Meanwhile, back at the cottage, our three fairies have been having a tough time getting ready for the party. So finally, they say, "Fuck it, there's just a few hours left in the curse, what's the worst that could happen?" and they bust out their magic wands and get to magicing. But, it's just enough to alert their position to Malificent. Aurora returns, overjoyed at the handsome man she met, but the three fairies finally reveal that Aurora is a princess and betrothed to a prince. Rather than be overjoyed that she's living the dream of every 12 year old girl by finding out she's really a princess, Aurora is heartbroken that she'll never see than random stranger that she barely knew for an hour again.
From here, we're treated to some comedic relief while the two kings talk about how their kids are going to get married and make them lots of grandkids, when Prince Philip arrives and tells his father about how he's madly in love with this peasant girl he met in the woods. Of course, the king is upset by this, but the lovestruck Phillip heads back into the woods for his moonlight rendezvous with Aurora.
At that very moment, the three fairies are secretly escorting Aurora back into the castle, but she's still heartbroken. They decide to give Aurora some alone time to compose herself, and that's when Malificent strikes, luring Aurora down a hidden corridor and conjuring up a spinning wheel. Aurora pricks her finger, and falls into her slumber. To save the kingdom from heartbreak, the three fairies decide to put the entire kingdom asleep, to awaken when Aurora awakens. But, lucky for the fairies, Prince Phillip's father talks in his sleep, and from his midnight mumblings, the fairies are able to figure out that Prince Philip is the random stranger that Aurora met in the woods, and the one who can kiss Aurora and break the curse.
But, Malificent has figured this out, too, and has capture Prince Phillip and locked him in her dungeon. Rather than just kill him, she decides to keep him locked up for 100 years, so that way when he's finally able to awaken Aurora, he'll be old and icky and no 16-year old sweet thing would want him. But, as part of this torment, Malificent reveals to Prince Philip that Aurora is the peasant girl he met in the woods and got all hot for. So, in pure Bond villain fashion, now that she's revealed her entire evil plan and locked up the hero in a death trap, Malificent just leaves, certain that things will go according to plan. But that's when the three fairies show up and free Philip. They get him all geared up with a sword and shield, and he goes charging off to rescue Aurora. The fairies accompany him, providing magical protection from all of Malificent's soldier's defenses. Finally, in one last ditch effort, Malficent turns into a giant dragon and tries to take down Philip. But in true hero fashion, Philip slays the dragon, and all of Malificent's evil vanishes from the land. Philip kisses Aurora, she awakens, they get married, and live happily ever after.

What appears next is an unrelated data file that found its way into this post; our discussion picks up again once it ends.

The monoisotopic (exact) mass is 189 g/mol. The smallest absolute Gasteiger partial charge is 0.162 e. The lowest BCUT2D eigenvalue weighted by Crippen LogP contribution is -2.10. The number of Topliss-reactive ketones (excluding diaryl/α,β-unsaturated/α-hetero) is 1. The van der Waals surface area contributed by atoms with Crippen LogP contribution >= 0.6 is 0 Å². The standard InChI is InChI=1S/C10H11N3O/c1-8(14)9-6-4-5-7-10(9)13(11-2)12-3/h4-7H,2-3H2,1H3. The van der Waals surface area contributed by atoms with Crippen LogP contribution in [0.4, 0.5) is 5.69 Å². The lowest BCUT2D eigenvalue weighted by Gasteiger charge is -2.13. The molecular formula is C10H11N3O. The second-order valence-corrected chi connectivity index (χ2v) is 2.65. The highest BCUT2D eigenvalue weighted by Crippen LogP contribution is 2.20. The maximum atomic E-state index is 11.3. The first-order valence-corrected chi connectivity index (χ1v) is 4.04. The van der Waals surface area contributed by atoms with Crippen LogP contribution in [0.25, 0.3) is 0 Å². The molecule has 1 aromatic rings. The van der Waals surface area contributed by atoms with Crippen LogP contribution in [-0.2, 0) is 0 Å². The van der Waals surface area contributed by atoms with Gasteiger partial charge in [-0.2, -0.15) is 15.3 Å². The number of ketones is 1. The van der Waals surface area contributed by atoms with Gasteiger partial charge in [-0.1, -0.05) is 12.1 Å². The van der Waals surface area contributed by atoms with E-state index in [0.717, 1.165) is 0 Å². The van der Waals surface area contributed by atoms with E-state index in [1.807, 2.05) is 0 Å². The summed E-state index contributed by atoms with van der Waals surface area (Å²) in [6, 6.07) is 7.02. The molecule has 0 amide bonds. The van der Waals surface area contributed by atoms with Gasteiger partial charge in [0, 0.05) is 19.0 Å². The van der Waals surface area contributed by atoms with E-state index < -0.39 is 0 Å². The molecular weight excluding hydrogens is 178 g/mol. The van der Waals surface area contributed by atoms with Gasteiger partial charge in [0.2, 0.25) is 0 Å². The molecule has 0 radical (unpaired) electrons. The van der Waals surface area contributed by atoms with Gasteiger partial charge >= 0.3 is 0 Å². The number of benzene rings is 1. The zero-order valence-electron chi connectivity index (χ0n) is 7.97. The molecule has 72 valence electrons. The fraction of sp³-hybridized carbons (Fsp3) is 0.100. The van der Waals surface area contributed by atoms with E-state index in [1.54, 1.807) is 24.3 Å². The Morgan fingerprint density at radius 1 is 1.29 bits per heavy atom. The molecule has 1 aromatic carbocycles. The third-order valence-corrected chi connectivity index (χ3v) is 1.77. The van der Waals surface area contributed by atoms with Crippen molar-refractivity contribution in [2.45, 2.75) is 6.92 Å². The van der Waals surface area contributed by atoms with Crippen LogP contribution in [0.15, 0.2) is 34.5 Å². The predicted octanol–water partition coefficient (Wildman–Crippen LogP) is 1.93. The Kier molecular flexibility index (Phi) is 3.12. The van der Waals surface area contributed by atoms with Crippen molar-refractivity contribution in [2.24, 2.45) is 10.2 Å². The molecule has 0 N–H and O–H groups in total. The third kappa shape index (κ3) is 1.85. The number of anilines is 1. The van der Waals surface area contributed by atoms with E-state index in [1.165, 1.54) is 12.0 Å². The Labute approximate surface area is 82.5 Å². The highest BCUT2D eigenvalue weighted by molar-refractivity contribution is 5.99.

Fun trivia fact: to record the sound of the dragon breathing fire, the Disney sound designers recorded a US Army flamethrower firing.
Another fun trivia fact: despite being the titular character, Aurora only has 16 minutes of screen time. And that's the one thing that struck me about this film. Aurora's not so much a character as she is a McGuffin. Again, in case you need to know the terminology, as defined by Alfred Hitchcock, the McGuffin is the object that all that characters are after. To quote Hitchcock, "In heist films, it's always the diamonds. In spy films, it's always the papers." And that's what Aurora is...the object that all the characters desire. She's the object of Malificent's wrath, she's the object of Philip's affections, even the kings can't help but talk about her. She is the object that everyone wants.
If anything, the heroes in this film are the three fairies. Pretty much everything that happens in this film happens because of them. They protect Aurora for the 16 years. They free Philip, and we see during the climactic battle that Phillip would be pretty much clueless without their magical help.
Ya know, they're making the gritty reboot right now, following in the footsteps of such films as Snow White and the Huntsman...that's how I'd like to see them do the gritty reboot. It's a magical war between good fairies and evil fairies (that would be Malificent in this case), and the humans are but pawns who get caught in the crossfire. Kind of like Clash of the Titans.
But the gritty reboot they're making right now is the tale told from Malificent's point of view, And that would be interesting. Again, we don't get to know her or why she has it in for this kingdom and curses their infant child. We're led to believe that she's just pissy that she wasn't invited to the party. As one of the fairies describes her, "I don't think she's known lover or friendship...I doubt she's ever been happy." It'll be neat to see what they cook up.
But with all that taken into account, the music is good, it looks good, and it's truly worthy of its status as a Disney classic.
One last little thing I'd like to say before I go. When this VHS came out in 1997, it was when DVD was starting to become a thing. Disney was rather slow to get on board with DVD, so to compete with DVD, this VHS is loaded with bonus features! We've got a featurette about the making of the film, the original trailer, and a clip from The Mickey Mouse Club that plugged the film when it first came out.